"continued to experiment and develop the weird tale from its gothic beginnings and its thriving Victorian heyday into the twentieth century"
and these stories span a range in time from 1888 to 1952.
The first three, "A Revelation," by Mary E. Braddon, "The Sculptor's Angel" by Marie Corelli and Edith Nesbit's "From the Dead," are all ghostly tales, as is Marie Belloc Lowndes' "The Haunted Flat." Between the last two comes Frances Hodgson Burnett's "The Christmas in the Fog" which has one of the best and most eerie visions of being caught in a thick fog I've ever encountered, but really, that's about all that impressed me there. It's not until I got to Alicia Ramsey's "A Modern Circe" that this book picked up speed and I found myself completely engaged until turning the last page. Ramsey's tale is truly weird, featuring a "handsome rogue" of a man who has the misfortune of encountering "The Mad Virgin of the Hills," because he and the entire Italian village know that "Those whom she calls never return." May Sinclair, whose work I absolutely love, is next with "The Nature of the Evidence," also on the ghostly side but with one of the finest and most unexpected twists ever. You don't have to read between the lines to figure out what happens here. "The Bishop of Hell" by Marjorie Bowen follows with the story of a "ruined" woman and the truly evil, debauched man responsible for her downfall. I love Bowen's stories and this one is just example why.
And then we come to my favorite section of this book, with a few stories written by, as Ashley notes, "less well known" women writers who "dared enter the male stronghold of the pulp magazine and established their own reputation for the modern weird tale. " These topped my list of favorites. Three strong examples can be found in Margaret St. Clair's "Island of the Hands" (1952), Greye La Spina's "The Antimacassar" (1949), and "White Lady," by Sophie Wenzel Ellis (1933) St. Clair's story finds a man plagued not only with grief after his wife's death, but also with a recurring dream in which he sees her standing there, begging for him to come to her. Her plane had crashed "in perfect weather" even as he was speaking to her by radio, and while a search was mounted, no trace of her was ever found. He knows logically that she's dead, but the feeling is so strong that after three months of dreams and a decision to "abandon rationality," he decides he has to go look for her, and his search takes him to a strange island where everything is perhaps not what it seems. "The Antimacassar" appeals to the part of my reading self that appreciates a good mix of mystery and pulp horror, as it is a blending of both. When Cora Kent, Lucy Butterfield's "immediate superior," fails to return from her vacation, Lucy decides to use part of her own time off to try to find out what had happened to her. With a little luck, her search takes her to a farm owned by a Mrs. Renner, who denies ever knowing Cora. Lucy believes otherwise, and decides to stay for a week to do a little "self-imposed detective work" when not learning weaving from Mrs. R. She soon discovers that finding Cora Kent is probably the least of her problems at present. "White Lady" just might be the strangest story in the entire book; certainly one of the most fun to read and definitely the most deliciously exotic. Set on a remote island in the Caribbean, Brynhild is spending time with her fiancé André, a scientist who "experimented fantastically with tropical plant life." As he shares with her his "supreme achievement," a flower he calls White Lady, she begins to believe that not only he has gone well beyond the point of obsession with this thing, but that this "bête blanche" is much more than a mere plant.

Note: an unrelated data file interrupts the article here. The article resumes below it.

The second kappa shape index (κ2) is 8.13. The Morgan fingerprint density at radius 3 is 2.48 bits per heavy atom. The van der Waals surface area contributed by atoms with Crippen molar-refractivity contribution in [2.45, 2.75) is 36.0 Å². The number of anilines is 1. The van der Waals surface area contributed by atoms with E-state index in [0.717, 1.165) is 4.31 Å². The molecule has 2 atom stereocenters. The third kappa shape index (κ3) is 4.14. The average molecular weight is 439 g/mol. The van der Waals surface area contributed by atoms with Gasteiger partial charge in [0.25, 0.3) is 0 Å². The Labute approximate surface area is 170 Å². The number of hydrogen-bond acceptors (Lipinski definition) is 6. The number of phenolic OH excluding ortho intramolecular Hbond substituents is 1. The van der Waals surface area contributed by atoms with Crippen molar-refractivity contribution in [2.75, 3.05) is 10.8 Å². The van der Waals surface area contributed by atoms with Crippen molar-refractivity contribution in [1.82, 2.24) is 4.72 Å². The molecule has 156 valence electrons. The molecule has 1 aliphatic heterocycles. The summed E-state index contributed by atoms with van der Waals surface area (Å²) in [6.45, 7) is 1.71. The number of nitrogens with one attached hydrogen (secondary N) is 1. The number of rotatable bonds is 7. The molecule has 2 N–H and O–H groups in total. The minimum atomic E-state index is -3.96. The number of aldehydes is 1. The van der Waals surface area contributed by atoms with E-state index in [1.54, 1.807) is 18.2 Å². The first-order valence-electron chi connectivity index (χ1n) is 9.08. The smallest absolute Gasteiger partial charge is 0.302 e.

|Strange Tales, January 1933 issue. From Howard Works
In "The Laughing Thing," by GG Pendarves, a sick man who is cheated out of money on a land deal vows to return after his death to make the other party pay. He promises that it will be "a payment that will not reduce your bank account," which only makes his nemesis laugh. As the saying goes, he who laughs last laughs best, but there is nothing funny at all in what happens next. "Candlelight" by Lady Eleanor Smith finds five people together at a weekend party (two couples and an unmarried man) which is interrupted when they discover they're being watched by a gypsy girl. For kicks, the hostess invites her to tell their fortunes, but the fun ends when the girl actually does. Jessie Douglas Kerruish provides "The Wonderful Tune," which turns out not to be so wonderful after all once it's played. I saw where this one was headed not to far into the story but it's still fun. "The Unwanted" by Mary Elizabeth Counselman (of whom I am a huge fangirl) is truly on the weird side as a census worker in the hills of Alabama encounters a poor farmer and his wife. All is well until she inquires about the number of children they have ... Last but not at all least is Leonora Carrington's "The Seventh Horse" which may at first seem nonsensically bizarre, but there is method in her surrealistic madness.
Much reading happiness here; Queens of the Abyss is one of the best volumes of the series so far, and the British Library Tales of the Weird series overall is a definite no-miss for lovers of the truly strange. My reader hat is tipped to editor Mike Ashley, who has been one of the best and most prolific finders and curators of these long-forgotten stories over a long career. Definitely and highly recommended.